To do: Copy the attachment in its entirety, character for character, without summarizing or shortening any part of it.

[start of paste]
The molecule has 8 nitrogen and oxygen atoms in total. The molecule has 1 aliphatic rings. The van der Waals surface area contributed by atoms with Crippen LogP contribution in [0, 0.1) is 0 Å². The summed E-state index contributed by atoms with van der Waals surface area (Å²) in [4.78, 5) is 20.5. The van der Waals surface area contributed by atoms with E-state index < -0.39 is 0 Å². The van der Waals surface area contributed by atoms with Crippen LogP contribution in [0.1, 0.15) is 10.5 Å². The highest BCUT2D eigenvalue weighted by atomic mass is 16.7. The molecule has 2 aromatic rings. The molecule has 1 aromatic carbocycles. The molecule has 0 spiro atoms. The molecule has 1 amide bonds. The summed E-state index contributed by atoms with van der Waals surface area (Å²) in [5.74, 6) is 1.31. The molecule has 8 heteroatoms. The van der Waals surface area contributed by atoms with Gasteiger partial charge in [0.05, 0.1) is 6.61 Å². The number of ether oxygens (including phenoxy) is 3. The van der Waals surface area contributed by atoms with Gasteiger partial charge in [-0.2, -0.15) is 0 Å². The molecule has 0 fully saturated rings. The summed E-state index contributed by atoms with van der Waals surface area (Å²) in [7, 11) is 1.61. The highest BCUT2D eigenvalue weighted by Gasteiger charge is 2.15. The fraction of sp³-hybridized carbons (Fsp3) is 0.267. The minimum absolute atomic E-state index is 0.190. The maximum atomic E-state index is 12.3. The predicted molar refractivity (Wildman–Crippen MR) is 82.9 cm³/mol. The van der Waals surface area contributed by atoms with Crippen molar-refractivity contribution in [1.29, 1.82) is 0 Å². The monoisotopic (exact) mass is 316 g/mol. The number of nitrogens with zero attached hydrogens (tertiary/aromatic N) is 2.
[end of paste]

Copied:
The molecule has 8 nitrogen and oxygen atoms in total. The molecule has 1 aliphatic rings. The van der Waals surface area contributed by atoms with Crippen LogP contribution in [0, 0.1) is 0 Å². The summed E-state index contributed by atoms with van der Waals surface area (Å²) in [4.78, 5) is 20.5. The van der Waals surface area contributed by atoms with E-state index < -0.39 is 0 Å². The van der Waals surface area contributed by atoms with Crippen LogP contribution in [0.1, 0.15) is 10.5 Å². The highest BCUT2D eigenvalue weighted by atomic mass is 16.7. The molecule has 2 aromatic rings. The molecule has 1 aromatic carbocycles. The molecule has 0 spiro atoms. The molecule has 1 amide bonds. The summed E-state index contributed by atoms with van der Waals surface area (Å²) in [5.74, 6) is 1.31. The molecule has 8 heteroatoms. The van der Waals surface area contributed by atoms with Gasteiger partial charge in [0.05, 0.1) is 6.61 Å². The number of ether oxygens (including phenoxy) is 3. The van der Waals surface area contributed by atoms with Gasteiger partial charge in [-0.2, -0.15) is 0 Å². The molecule has 0 fully saturated rings. The summed E-state index contributed by atoms with van der Waals surface area (Å²) in [7, 11) is 1.61. The highest BCUT2D eigenvalue weighted by Gasteiger charge is 2.15. The fraction of sp³-hybridized carbons (Fsp3) is 0.267. The minimum absolute atomic E-state index is 0.190. The maximum atomic E-state index is 12.3. The predicted molar refractivity (Wildman–Crippen MR) is 82.9 cm³/mol. The van der Waals surface area contributed by atoms with Crippen molar-refractivity contribution in [1.29, 1.82) is 0 Å². The monoisotopic (exact) mass is 316 g/mol. The number of nitrogens with zero attached hydrogens (tertiary/aromatic N) is 2.